Edge

Historical homage features remarkable cast

Photo courtesy: http://www.nickutopia.com/

With its unmistakably talented cast, director and producer, “Lincoln” commands exceptionally high expectations.

While it does not quite resonate as profoundly as Steven Spielberg’s other biopic, “Schindler’s List,” strong performances by the always-impressive Daniel Day-Lewis as Abraham Lincoln and the surprisingly humorous Tommy Lee Jones as Thaddeus Stevens make the film an enjoyable movie-going experience.

The large majority of the film focuses on Lincoln’s campaign to abolish slavery by passing the 13th Amendment.

Laden with racist and sexist remarks that would make even the most politically incorrect audience members cringe, the film – albeit extensive – succeeds in showing the triumph of emancipation without becoming a sugar-coated fairytale.

Day-Lewis’ depiction of Lincoln is understated, while Jones’ performance is unquestionably overstated.

Both are full of remarks so sharp and poignant they are clearly the work of a master screenwriter, despite occasionally becoming overt Hollywood cliche soundbites.

Other members of the ensemble cast shine through as well. James Spader perfectly embodies the bravado of a less-than-legitimate political lobbyist, all while representing the good-natured corruption prevalent throughout the film.

Sally Field electrifies as Mary Todd Lincoln, showing that her acting chops have not declined over her long, illustrious career.

As a whole, the film feels as though it is missing something.

Each key character brings a certain aura to the screen, with some more mesmerizing than others.

The script lacks evenness, unable to determine whether it is historical fiction riddled with humorous asides and made-for-Hollywood drama, or a true, unfaltering representation of an important time in our nation’s history, including the president who made it so.

Perhaps, however, this distinction need not be so explicitly defined.

“Lincoln” may not sweep the Oscars, but it undeniably paints a memorable portrait of an American hero. And more importantly, it does so without a single vampire.

November 11, 2012

Reporters

Robert Finn


Around the Web
  • Miami Herald
  • UM News
  • HurricaneSports

Miami Hurricanes fans might recall their favorite college football players in past years dreaming of ...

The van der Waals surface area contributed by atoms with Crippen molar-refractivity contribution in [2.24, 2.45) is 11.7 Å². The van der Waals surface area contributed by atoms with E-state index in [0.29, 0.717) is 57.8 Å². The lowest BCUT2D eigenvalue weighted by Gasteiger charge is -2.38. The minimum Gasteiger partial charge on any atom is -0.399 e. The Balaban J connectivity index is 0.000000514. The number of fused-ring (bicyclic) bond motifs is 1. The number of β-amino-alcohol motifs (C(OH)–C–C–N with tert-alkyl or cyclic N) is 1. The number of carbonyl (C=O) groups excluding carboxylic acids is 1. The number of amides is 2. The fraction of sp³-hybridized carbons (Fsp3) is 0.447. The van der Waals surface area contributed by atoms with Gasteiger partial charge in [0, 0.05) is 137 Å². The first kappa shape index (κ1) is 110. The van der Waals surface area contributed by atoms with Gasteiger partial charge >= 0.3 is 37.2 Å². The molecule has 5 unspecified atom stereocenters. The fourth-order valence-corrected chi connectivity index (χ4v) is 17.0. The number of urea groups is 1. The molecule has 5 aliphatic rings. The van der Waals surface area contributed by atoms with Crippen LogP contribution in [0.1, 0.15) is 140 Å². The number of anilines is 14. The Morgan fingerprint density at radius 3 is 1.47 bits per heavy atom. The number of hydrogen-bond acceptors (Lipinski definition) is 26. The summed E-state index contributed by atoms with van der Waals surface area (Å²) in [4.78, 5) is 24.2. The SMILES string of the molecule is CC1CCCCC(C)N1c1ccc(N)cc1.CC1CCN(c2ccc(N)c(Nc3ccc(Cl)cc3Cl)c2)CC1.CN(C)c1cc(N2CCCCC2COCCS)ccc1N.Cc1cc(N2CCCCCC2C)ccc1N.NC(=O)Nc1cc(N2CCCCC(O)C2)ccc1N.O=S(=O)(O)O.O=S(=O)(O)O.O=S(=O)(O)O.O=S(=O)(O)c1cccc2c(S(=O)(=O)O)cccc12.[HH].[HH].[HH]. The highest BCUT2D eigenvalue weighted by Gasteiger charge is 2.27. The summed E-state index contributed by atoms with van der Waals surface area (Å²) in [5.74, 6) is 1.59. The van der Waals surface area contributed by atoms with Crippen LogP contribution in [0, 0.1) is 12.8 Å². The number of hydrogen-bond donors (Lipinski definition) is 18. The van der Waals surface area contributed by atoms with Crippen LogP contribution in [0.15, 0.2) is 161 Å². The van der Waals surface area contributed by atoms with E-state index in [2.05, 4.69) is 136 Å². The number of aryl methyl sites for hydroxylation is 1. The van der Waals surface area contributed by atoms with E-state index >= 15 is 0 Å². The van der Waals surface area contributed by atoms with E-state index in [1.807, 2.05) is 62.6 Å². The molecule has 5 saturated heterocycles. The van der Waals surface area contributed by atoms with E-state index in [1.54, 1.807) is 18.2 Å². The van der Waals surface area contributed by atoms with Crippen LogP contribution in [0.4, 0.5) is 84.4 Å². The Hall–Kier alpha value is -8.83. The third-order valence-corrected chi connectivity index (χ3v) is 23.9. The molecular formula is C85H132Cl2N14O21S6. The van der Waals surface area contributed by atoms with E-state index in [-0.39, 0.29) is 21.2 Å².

The new quarterback is usually the ones fans gush over. For the University of Miami, last season it ...

Debate all you want, but University of Miami football coach Mark Richt made it clearer than ever Wed ...

Last year, when University of Miami tailback Mark Walton attended the Atlantic Coast Conference Foot ...

The Miami Hurricanes will have plenty of talent on both sides of the ball this season, and four play ...

Following the summit between Trump and Putin, reaction from politicians, pundits and former intellig ...

A School of Communication associate professor played an important hand—an artistic one!—in World Cup ...

University of Miami law and political science professors weigh in on Trump’s SCOTUS nominee. ...

Research bioclimatologists with the UM Synoptic Climatology Lab counsel cities on how to manage risi ...

A UM-led study is examining how children’s play behavior at beaches could impact their health. ...

University of Miami junior running back Travis Homer was named a preseason candidate for the Doak Wa ...

Six former Canes competed on NBA Summer League teams, with three averaging at least 10 points per ga ...

Quick Hits gives University of Miami volleyball fans an opportunity to get to know the new student-a ...

The University of Miami's volleyball team earned the American Volleyball Coaches Association (A ...

University of Miami head golf coach Patti Rizzo announced the 2018-19 schedule, featuring nine tourn ...

TMH Twitter
About TMH

The Miami Hurricane is the student newspaper of the University of Miami in Coral Gables, Fla. The newspaper is edited and produced by undergraduate students at UM and is published weekly in print on Tuesdays during the regular academic year.